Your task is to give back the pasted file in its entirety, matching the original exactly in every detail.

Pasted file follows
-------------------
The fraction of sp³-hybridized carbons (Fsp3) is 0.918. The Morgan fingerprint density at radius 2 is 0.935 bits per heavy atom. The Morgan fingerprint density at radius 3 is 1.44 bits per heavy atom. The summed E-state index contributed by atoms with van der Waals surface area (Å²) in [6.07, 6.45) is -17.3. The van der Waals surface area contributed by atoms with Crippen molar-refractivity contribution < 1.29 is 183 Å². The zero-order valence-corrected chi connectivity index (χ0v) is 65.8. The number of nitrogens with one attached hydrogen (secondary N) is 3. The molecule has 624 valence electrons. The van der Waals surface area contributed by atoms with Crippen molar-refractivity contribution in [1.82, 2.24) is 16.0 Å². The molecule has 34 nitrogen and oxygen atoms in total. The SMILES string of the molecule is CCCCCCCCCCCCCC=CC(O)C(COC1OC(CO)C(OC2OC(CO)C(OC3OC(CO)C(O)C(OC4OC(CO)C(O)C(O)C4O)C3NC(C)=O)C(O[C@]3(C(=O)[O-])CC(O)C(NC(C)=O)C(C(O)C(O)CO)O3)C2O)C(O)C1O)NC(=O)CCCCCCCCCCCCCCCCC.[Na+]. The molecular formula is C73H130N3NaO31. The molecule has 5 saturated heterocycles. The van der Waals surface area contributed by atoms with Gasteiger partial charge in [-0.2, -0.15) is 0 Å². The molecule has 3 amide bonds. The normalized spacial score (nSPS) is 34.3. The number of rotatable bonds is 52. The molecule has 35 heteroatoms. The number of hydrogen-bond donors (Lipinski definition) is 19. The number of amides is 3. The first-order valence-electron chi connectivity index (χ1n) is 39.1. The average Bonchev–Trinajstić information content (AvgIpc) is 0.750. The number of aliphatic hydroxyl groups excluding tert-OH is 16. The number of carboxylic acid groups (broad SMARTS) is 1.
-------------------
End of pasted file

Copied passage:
The fraction of sp³-hybridized carbons (Fsp3) is 0.918. The Morgan fingerprint density at radius 2 is 0.935 bits per heavy atom. The Morgan fingerprint density at radius 3 is 1.44 bits per heavy atom. The summed E-state index contributed by atoms with van der Waals surface area (Å²) in [6.07, 6.45) is -17.3. The van der Waals surface area contributed by atoms with Crippen molar-refractivity contribution < 1.29 is 183 Å². The zero-order valence-corrected chi connectivity index (χ0v) is 65.8. The number of nitrogens with one attached hydrogen (secondary N) is 3. The molecule has 624 valence electrons. The van der Waals surface area contributed by atoms with Crippen molar-refractivity contribution in [1.82, 2.24) is 16.0 Å². The molecule has 34 nitrogen and oxygen atoms in total. The SMILES string of the molecule is CCCCCCCCCCCCCC=CC(O)C(COC1OC(CO)C(OC2OC(CO)C(OC3OC(CO)C(O)C(OC4OC(CO)C(O)C(O)C4O)C3NC(C)=O)C(O[C@]3(C(=O)[O-])CC(O)C(NC(C)=O)C(C(O)C(O)CO)O3)C2O)C(O)C1O)NC(=O)CCCCCCCCCCCCCCCCC.[Na+]. The molecular formula is C73H130N3NaO31. The molecule has 5 saturated heterocycles. The van der Waals surface area contributed by atoms with Gasteiger partial charge in [-0.2, -0.15) is 0 Å². The molecule has 3 amide bonds. The normalized spacial score (nSPS) is 34.3. The number of rotatable bonds is 52. The molecule has 35 heteroatoms. The number of hydrogen-bond donors (Lipinski definition) is 19. The number of amides is 3. The first-order valence-electron chi connectivity index (χ1n) is 39.1. The average Bonchev–Trinajstić information content (AvgIpc) is 0.750. The number of aliphatic hydroxyl groups excluding tert-OH is 16. The number of carboxylic acid groups (broad SMARTS) is 1.